Mutual authentication using Apache and a web client

on Nov 25, 15 • by Vince Cox • with 1 Comment

It's time to demystify this simple task that we often see performed incorrectly...

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As a member of the open source support team at Rogue Wave Software, I get a lot of questions and requests for support every day. One task that I commonly see performed incorrectly is mutual authentication using Apache and a web client. I have pulled together this brief walk-through to help you accomplish this task quickly and easily.

It’s time to demystify

All that is taking place here beyond standard SSL is that the server will also authenticate the client that is requesting access.

First, some assumptions must be made to get this up and running. You will need to have the following:

An Apache instance that has mod_ssl enabled. Verification: run the following

 apachectl –M | grep ssl

You should see something like this:

ssl_module (shared)

If you don’t have this then you will need to get this enabled in order to continue.

Proper access. To:

• Apache
• OpenSSL
• The certs that you will create and install

Let’s begin with the documented steps below:

Generate the certificate for the self signed CA. openssl req -newkey rsa:2048 -nodes -keyform PEM -keyout selfsigned-ca.key -x509 -days 3650    -outform PEM -out selfsigned-ca.crt

New items:
• selfsigned-ca.key
• selfsigned-ca.crt
• The CA has now been created

Create the SSL server’s private key.

openssl genrsa -out selfsigned.key 2048

New items:
• selfsigned.key

Create the Apache server CSR.

openssl req -new -key selfsigned.key -out selfsigned.csr

New items:
• selfsigned.csr

Sign the Apache server CSR.

openssl x509 -req -in selfsigned.csr -CA selfsigned-ca.crt -CAkey selfsigned-ca.key -set_serial 100 -days 365 -outform PEM -out selfsigned.crt

New items:
• selfsigned.crt
• The cert is good for 10 years.

Now, looking at this from the Apache SSL point of view, what we have below is sufficient for one-way or standard SSL communications.

Apache configuration Place your certificate and key generated from above into the location below.

If you need to place it somewhere else, be sure to modify the path for the two SSL directives below.

Either way, change those two directives in your httpd configuration in Path/to/apache/conf/extra/httpd-ssl.conf or in your vhost configuration if that is where you are enabling use of SSL.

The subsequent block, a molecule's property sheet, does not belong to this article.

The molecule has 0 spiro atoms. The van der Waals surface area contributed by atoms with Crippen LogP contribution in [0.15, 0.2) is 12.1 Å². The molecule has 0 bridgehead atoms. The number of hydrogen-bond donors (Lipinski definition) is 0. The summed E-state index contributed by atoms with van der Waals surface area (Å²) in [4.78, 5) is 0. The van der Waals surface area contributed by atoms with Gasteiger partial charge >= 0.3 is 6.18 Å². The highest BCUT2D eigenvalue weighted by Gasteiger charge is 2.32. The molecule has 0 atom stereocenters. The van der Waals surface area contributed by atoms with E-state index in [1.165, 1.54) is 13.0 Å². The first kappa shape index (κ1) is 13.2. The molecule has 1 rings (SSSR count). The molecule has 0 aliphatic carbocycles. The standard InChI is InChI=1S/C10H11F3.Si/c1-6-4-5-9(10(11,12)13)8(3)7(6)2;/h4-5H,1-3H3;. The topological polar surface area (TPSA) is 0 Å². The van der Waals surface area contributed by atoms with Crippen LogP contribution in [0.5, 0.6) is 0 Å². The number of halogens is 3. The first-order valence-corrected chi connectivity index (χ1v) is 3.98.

SSLCertificateFile “/etc/pki/tls/rselfsigned.crt”
SSLCertificateKeyFile “/etc/pki/tls/selfsigned.key”

This is sufficient for one-way SSL communications.

Let’s check Apache and make sure SSL is working properly:

Ensure that the SSL-enabled Apache instance works. Verification: run the following

Openssl s_client –connect

You should see:


And a bunch of other text and a BEGIN CERTIFICATE block. If you do, all is well.

If this does not work, then you must get SSL in working order before you can continue.

At this point SSL is functioning properly on the Apache web server.

Onward to mutual authentication

In your SSL configuration file (the local selected above) add the following:

• SSLVerifyClient
• SSLVerifyDepth 10
• SSLCACertificateFile /path/to/cert/selfsigned-ca.crt

Once again, follow the documented steps below:

Generate the client’s private key. openssl genrsa -out selfsigned-cli.key 2048

New items:
• selfsigned-cli.key

Create the client CSR. openssl req -new -key selfsigned-cli.key -out selfsigned-cli.csr

New items:
• selfsigned-cli.csr

Sign the client CSR. openssl x509 -req -in selfsigned-cli.csr -CA selfsigned-ca.crt -CAkey selfsigned-ca.key -set_serial 101 -days 365 -outform PEM -out selfsigned-cli.crt

New items:
• selfsigned-cli.crt

Bundle the client’s certificate and client’s key into a p12 pack. openssl pkcs12 -export -inkey selfsigned-cli.key -in selfsigned-cli.crt -out selfsigned-cli.p12

New items:
• selfsigned-cli.p12

Now it’s time to test

Restart Apache with: apachectl restart

Attempt to access it via https. You will be prevented from doing so without the client side certificate you just created because Apache is looking for it in the exchange.

Add the new certificate bundle (selfsigned-cli.p12) to your keychain on your workstation. Now, in your browser access the https URL once again. You will be challenged with something like this:

Apache certificate

Since the certificate is on my keychain, I can simply select it from the list. (Above are three copies of the same not sure how that occurred, just ignore the others.)

After picking the certificate, VIOLA! I now have access via mutual authentication.

That is how to setup mutual authentication using Apache and a web client.

In my next segment, I’ll provide a more detailed run through of authentication using a web server, a client, and even a Java Key Store. It will cover cipher and protocols as well – be sure to check back for it!

Learn more:

Educate yourself on the real costs of OSS and the benefits of an enterprise-class support team.
• Curious about clustering? This paper explains options for Apache Tomcat clustering and how to pick the best one.

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One Response to Mutual authentication using Apache and a web client

  1. Pankaj Choudhary says:

    Bundle the client’s certificate and client’s key into a p12 pack. After creating this files where to put??

    also after following steps, ai am getting 502 error.

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